And why? It’s because we have so many awesome universities around. The greater Boston area has half a million college students in it. It’s only natural that a lot of them will want to make games, and that some of them will actually go and do it. Plus we have a lot of meet-ups where we help each other on a regular basis. It rarely feels like you’re alone while making games on your own in Boston.
Do you think it is an exciting time to be an indie developer? What sort of challenges do you face because of it?
I think it’s always an exciting time to do what you love and make a living off it. It’s exciting to be an indie dev because there’s such a great awareness of these games now, there are fans out there who are actively looking for this stuff and huge online communities supporting these types of games. The biggest challenges are actually making a complete game that people will want, and obscurity. It’s tough to get everything done and get noticed when you’re only a one or two person shop!
fire hose team Sunday Sidebar: Meet Fire Hose Games
The Fire Hose team busy cranking out soon-to-be classics.
Can you tell us a bit about what you’re working on at the moment?
Sure, thanks for the softball pitch! Our latest game is Go Home Dinosaurs, the most realistic BBQ defense simulator ever designed. You take the role of a card-collecting gopher who is trying to defend his BBQ from a group of invading dinos. It’s fun, colorful, and very easy to jump in to – we can’t wait until it comes out! We’ll be doing an alpha launch this summer of the game on Chrome, so keep an eye out for it!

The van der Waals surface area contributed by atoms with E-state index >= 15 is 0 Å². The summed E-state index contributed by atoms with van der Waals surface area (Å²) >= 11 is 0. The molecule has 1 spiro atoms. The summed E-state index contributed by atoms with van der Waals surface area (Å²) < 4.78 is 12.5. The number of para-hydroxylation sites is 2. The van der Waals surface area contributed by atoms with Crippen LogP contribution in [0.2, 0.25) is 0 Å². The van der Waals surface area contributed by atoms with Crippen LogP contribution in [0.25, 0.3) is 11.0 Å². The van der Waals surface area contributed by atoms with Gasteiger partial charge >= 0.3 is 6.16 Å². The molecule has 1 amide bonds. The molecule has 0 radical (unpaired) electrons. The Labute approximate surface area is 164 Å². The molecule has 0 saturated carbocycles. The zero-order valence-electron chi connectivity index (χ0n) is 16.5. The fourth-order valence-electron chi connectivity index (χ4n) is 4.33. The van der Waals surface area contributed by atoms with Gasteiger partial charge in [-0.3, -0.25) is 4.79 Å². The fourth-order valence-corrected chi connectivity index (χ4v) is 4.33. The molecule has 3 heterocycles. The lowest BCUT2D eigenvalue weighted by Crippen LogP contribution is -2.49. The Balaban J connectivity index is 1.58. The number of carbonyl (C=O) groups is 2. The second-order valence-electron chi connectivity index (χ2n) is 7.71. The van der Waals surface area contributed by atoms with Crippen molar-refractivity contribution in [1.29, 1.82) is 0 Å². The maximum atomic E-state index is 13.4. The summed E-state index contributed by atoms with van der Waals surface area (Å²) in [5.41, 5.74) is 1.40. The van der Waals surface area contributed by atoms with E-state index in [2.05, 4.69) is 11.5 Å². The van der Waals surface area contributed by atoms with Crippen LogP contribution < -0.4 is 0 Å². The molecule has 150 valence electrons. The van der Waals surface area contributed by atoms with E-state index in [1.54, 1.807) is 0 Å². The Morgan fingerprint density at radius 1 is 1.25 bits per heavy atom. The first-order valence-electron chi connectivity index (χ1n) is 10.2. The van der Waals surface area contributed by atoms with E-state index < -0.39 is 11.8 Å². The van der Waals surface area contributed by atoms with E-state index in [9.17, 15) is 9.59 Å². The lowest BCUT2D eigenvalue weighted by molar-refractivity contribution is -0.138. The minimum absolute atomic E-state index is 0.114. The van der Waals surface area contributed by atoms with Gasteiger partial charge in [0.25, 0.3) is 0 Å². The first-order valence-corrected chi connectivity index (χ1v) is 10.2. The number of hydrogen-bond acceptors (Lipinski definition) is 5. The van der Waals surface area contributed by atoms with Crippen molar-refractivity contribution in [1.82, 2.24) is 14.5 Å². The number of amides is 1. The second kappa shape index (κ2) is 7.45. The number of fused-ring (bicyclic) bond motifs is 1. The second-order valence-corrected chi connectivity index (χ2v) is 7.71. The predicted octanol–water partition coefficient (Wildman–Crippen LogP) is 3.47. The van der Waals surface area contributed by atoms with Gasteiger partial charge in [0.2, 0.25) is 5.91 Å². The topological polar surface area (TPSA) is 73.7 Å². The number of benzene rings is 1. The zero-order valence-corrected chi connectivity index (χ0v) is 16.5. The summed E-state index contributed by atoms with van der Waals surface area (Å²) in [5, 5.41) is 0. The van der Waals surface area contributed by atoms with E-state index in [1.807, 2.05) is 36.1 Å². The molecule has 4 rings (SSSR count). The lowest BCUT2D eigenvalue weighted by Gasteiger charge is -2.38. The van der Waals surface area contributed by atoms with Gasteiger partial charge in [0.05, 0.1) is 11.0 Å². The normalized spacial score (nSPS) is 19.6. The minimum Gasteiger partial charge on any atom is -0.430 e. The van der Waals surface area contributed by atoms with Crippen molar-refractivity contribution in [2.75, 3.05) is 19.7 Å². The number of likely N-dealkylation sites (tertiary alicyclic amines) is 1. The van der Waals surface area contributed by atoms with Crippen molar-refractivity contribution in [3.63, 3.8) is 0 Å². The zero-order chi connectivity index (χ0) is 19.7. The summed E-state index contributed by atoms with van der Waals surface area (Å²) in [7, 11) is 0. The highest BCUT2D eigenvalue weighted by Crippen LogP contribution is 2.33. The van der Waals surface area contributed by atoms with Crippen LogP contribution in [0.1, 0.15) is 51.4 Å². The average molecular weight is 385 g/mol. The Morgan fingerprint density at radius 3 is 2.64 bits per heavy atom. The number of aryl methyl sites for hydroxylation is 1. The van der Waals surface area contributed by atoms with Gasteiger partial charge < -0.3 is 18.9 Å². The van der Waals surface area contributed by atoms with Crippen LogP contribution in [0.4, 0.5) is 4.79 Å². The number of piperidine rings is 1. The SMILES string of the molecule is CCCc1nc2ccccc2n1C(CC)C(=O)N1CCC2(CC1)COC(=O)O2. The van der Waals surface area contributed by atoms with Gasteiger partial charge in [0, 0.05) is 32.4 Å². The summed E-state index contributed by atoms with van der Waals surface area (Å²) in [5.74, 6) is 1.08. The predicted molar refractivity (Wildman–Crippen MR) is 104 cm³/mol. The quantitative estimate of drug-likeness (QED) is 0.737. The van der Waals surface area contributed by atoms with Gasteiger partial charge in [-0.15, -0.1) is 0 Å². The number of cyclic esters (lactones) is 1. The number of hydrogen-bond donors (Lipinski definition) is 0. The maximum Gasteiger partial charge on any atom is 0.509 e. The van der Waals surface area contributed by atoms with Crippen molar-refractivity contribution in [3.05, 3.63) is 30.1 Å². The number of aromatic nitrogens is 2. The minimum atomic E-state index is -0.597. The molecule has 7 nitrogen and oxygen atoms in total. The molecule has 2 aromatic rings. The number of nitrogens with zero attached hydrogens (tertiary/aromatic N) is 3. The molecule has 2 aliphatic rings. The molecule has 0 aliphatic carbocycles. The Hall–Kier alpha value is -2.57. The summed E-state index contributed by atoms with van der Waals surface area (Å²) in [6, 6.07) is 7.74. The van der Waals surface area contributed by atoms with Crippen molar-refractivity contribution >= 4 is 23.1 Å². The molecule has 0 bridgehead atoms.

Why would anyone say ‘Go Home Dinosaurs! ‘ Surely we want to keep them around?!
You might feel differently if that dinosaur was coming straight for your burger!
Perhaps I might! This is your second title after Slam Bolt Scrappers, which I was sad to see not show up on XBLA. Is GHD set to be a PSN exclusive also?
Nope, Go Home Dinosaurs is not coming out on PSN. In fact, we may be skipping consoles all together with this title. The alpha launch will be on Chrome this summer, though we don’t have a definitive launch date yet.
How did Fire Hose Games wind up landing their mercenary work on Dance Central? What was like for you guys?
We’re friends with the Harmonix guys and they’re just up the street from us, so we talk to them a bunch. Back in early 2009, long before Kinect or Dance Central, we chatted with Eran (Egozy, co-founder) and Eric (Brosius,  one of the technical leads) about an idea they had for a dancing game. They wanted some help coming up with a prototype and were wondering if we were interested in helping out! The project was a ton of fun, and working with Harmonix was great. In fact it was so much fun that we wound up working with them again on Rock Band Blitz, coming out later this summer.
One last thing, Eitan: What is your prized geek possession? I’m on a quest to find out what developers get sentimental over…
Hmm, well I have a copy of Earthbound and a still-working SNES that I bought with money from my paper route when I was younger, and a copy of Final Fantasy 12 signed by the creative director. I treasure these more than my kneecaps.
Yikes! Thanks for your time Eitan.
Thank you!

No comments:

Post a Comment